5. MSR Windburner Stove System: £120, Go Outdoors
This is a totally windproof system for those who like to venture into changeable weather, far from the madding crowds. The slick MSR Windburner has an enclosed design, so no need to desperately shield your precious stove flame with your jacket – instead, a glowing radiant burner does its thing protected by outer casing and using IsoPro fuel canisters. The Windburner is less intuitive to set up than others we tested though – we had to watch the MSR video to make sure we had it right. It takes around four minutes to boil a litre of water, but it’ll do so reliably in heavy winds when other stoves just can’t. It all packs down into the one litre pot included, too. It’s best suited to one or two people on wild camping forays.
6. Appetizer 3-Burner Stove with Grill: £55, Cotswold Outdoor
Like taking everything but the kitchen sink with you on camping trips? You might as well bring your cooker – well, this portable incarnation of it. The Appetizer 3-burner has three individually controlled burners above and a grill below, making it perfect for cooking a massive English breakfast or a feast made up of different elements. The burners aren’t the strongest we tested, though, so don’t expect speedy cooking times – we reckon it took six to seven minutes to boil a litre of water. The whole thing feels sturdy, with rubber feet and a wind shield. It’s a great choice for a week camping with the family, and at a very decent price. Strangely, the gas hose and regulator kit you’ll need to use the stove is free, but has to be ordered separately. Powered by gas canisters.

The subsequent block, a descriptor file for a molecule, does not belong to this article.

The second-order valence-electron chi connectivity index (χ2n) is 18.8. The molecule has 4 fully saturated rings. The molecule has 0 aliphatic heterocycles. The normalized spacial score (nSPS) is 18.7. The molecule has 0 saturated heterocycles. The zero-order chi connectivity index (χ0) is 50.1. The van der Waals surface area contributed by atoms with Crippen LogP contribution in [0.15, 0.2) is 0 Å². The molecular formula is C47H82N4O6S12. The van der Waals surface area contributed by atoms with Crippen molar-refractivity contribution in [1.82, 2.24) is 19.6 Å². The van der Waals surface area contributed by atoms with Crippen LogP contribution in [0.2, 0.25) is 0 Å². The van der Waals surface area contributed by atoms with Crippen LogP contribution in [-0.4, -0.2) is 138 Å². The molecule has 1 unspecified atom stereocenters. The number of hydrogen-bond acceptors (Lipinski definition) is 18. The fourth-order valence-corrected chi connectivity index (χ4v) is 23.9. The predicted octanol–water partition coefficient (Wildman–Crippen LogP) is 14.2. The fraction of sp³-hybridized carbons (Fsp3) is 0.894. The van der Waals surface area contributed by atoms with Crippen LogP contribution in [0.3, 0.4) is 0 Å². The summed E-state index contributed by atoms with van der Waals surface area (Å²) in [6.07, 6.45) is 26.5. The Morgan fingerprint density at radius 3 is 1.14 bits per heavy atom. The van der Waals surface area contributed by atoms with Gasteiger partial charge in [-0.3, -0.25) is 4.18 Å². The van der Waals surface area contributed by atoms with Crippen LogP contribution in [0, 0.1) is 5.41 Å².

7. Darby Made Cast Iron Burner and Grill: £120, Darby Made
The hipster option of choice, this mega-posh, handmade cast-iron burner is actually very portable (well, when cold) and works as a beautiful fire pit in the back garden, or as an easy-to-use, spacious grill when camping (using lump charcoal as fuel). It’s ideal for beach barbeques or taking to campsites that don’t allow a campfire. You can even use it on decking or on a table, due to its wooden legs, and iron kettles and iron frying pans are available to buy separately. A luxe option for glampers.
8. Outwell Jimbu Portable Gas Stove and Grill: £82, Blacks
A burner on the left, a grill on the right – that’s your beans and bacon sorted for the morning. This setup has wind protectors and is light to carry and easy to clean. It uses small EN417 gas cartridges, which makes it portable but means you’ll need to change the cartridge regularly. The stove burner boils a litre of water in about four and a half minutes. A good choice for family camping trips.
The Verdict: Camping stoves
The Vango Roar is the most versatile stove on our list and a good option for varied group sizes. Wild campers should plump for the small and well-priced Campingaz Twister or the MSR Windburner, a more expensive but very robust choice. Party people will love the Campingaz Party grill and families will get on well with the Outwell Jimbu.
Sian Anna Lewis is a travel and outdoors writer and editor of The Girl Outdoors blog